When you’re experiencing the peculiar blend of worry and boredom that attends an emergency waiting room, the strangest things start to attract your eye. I don’t know if it’s a search for stimulation, or paying more attention, but patterns and points of familiarity begin to appear.
For example, as I look around me now, I can see three people who I’m pretty sure I know from somewhere. I know I don’t, because I’ve heard their names called by receptionists and nurses as they are pulled in and out of triage and consultations, but each of them have hair, or facial features, or body types that are strongly reminiscent of people I have met.
I’ve heard several conversations that have sounded either like people I know or like conversations I’ve overheard elsewhere. The good news is that while this is disconcerting, it is also just my brain looking for anything to concentrate on other than the dull, crushing, monotony of waiting to be seen.
Far more disconcerting are the really strange things that have begun to draw my eye: the dark shivering shapes on the edge of my field of vision, or lurking in small clusters at the end of certain corridors away from the brightest lights. They have no features that I can ascertain, but they do seem to be focused in certain people in the room.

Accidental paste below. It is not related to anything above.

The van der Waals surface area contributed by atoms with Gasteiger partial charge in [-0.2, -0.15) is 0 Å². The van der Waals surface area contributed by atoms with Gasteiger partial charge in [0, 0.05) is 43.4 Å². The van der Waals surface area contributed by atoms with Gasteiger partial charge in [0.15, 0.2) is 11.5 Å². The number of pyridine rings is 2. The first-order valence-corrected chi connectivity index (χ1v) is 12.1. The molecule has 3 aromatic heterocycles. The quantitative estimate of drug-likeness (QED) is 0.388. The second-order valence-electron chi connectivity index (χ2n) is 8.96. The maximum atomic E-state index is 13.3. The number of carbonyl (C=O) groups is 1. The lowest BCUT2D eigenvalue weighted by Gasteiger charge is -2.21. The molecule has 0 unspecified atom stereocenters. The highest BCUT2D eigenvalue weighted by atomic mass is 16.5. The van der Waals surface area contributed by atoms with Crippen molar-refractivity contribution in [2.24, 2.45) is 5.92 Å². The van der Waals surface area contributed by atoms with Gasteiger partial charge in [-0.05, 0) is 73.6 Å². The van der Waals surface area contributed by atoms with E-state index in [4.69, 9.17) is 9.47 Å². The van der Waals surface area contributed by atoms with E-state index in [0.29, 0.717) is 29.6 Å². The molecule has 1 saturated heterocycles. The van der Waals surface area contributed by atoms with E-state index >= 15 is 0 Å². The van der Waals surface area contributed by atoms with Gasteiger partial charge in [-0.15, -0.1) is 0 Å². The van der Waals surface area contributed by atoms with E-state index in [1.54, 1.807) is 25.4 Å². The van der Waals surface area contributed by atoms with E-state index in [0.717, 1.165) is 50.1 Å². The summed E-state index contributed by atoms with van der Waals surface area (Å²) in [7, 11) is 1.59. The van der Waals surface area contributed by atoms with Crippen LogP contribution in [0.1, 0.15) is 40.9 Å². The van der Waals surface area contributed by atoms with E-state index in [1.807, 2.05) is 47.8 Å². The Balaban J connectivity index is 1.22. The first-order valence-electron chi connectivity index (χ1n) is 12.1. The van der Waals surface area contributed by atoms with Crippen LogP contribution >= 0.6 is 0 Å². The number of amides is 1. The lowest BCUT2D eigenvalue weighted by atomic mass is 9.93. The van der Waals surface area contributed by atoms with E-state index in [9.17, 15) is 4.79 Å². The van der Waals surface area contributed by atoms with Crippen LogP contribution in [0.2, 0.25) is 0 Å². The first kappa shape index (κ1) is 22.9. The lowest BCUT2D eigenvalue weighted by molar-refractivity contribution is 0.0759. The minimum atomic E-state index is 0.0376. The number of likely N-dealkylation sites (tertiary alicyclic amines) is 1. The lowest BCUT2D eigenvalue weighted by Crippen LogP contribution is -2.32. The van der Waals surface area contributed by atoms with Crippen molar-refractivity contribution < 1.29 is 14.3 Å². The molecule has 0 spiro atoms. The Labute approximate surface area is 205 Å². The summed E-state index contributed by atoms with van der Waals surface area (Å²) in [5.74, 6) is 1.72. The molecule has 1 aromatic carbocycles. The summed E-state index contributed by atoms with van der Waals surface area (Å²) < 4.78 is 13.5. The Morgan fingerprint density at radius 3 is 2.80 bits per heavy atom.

I don’t even know how long I’ve been here, to be honest. Isn’t that the problem with these spaces? They’re purely utilitarian, designed to be wipe-clean containers for the people waiting for healing, or at least diagnosis. There’s a mind-sapping banality to the décor and proceedings that has my brain focusing on everything and anything else other than how long I’ve been here.
To be honest, I can’t even remember what I’m doing here, other than waiting. I remember an accident, but for now I’m just waiting and watching, watching and waiting, feeling like they’re all just looking through me. I should probably get upset, but for now I’ll just keep waiting, and see who else turns up.